Month: November 2015

Lipstick on a Pig

The Reformation succeeded to rescue justification from the grip of human merit and place it where it should be, in the hands of a gracious God who has done for us what we could never do for ourselves. However, sanctification, that is a Christian’s holiness, is in many ways still having the life choked out of it by the strong hands of man’s insistence to save himself.

Very few Protestants argue for man’s good works having anything to do with justification but many will argue vehemently for their involvement in a Christian’s holiness.

Here is my contention.

No where are we called to fix, improve, or even change the old man. We are given one directive when it comes to our old Adam…put him to death.

“I have been crucified with Christ. It is no longer I who live, but Christ who lives in me. And the life I now live in the flesh I live by faith in the Son of God, who loved me and gave himself for me.” (Gal. 2:20)

Of course this “death” is not final and complete…it is an ongoing process whereby we “reckon” (Rom. 6:11) our sin nature to be dead and we identify with our new nature in Christ. We are, as Luther said, simultaneously saint (holy, and justified) and sinner (in bondage to our sin nature). In Latin “simul justus et peccator” or simply known as the simul. The Christian has two distinct natures living within him; our new nature in Christ whereby we are made a saint, and our old nature in ourselves whereby we are a sinner desperately incapable of pleasing God. These natures are at war with one one another (Gal. 5:17) and our only hope for victory is in identifying with our new nature and putting our old nature to death.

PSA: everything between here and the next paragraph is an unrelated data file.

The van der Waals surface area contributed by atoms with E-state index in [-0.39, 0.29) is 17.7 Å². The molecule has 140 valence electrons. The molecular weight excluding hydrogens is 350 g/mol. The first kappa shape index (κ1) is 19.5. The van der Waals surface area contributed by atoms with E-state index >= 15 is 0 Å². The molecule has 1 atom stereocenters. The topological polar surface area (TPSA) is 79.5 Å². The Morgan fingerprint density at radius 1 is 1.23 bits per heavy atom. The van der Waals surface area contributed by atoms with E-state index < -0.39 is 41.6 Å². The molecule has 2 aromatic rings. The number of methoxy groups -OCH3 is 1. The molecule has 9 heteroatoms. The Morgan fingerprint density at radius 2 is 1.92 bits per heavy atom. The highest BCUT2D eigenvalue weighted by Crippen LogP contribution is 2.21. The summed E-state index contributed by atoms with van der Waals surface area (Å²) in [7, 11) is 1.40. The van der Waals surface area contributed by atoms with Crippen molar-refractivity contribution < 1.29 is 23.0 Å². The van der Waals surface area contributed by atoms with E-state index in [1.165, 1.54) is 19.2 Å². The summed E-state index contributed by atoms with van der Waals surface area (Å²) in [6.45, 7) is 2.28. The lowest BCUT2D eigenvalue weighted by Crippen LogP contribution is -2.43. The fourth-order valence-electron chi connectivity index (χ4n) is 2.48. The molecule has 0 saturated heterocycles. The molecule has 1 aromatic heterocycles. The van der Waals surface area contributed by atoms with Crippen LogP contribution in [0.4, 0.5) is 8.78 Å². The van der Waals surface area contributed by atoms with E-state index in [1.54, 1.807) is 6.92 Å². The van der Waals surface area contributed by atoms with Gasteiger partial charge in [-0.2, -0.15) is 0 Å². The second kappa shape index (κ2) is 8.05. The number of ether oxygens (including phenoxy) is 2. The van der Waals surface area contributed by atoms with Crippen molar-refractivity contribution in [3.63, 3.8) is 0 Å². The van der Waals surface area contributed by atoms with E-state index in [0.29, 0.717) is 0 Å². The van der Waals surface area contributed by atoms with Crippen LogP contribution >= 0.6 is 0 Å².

It’s this reckoning where we find “holiness” or “sanctification” or “Christian growth”…it’s not in conforming the old man into the likeness of Christ by adherence to the law…this is an exhausting and futile effort for the law can never achieve what it sets forth.  So if progressive sanctification does exist, it only exists when we die to self and identify with who we in Christ.

Attempting to improve the old man, or make the old man holy is like putting lipstick on a pig. You can dress it up all you want but it’s still a pig.

Let’s use another metaphor.

Sanctification is not about fixing up the junker in the garage, it’s about enjoying the brand new car that Jesus has gifted to us. Too often we view Christianity like partnering with God to fix up the old car in the garage. We wrongly believe that with God’s help we’re going to get the clunker going. With a little more elbow grease and the pennies I’ve been saving we’re going to get this thing on the road in no time. This, however, is not a project that God is interested in pursuing. He’s already provided a perfect new car for us to drive on a daily basis.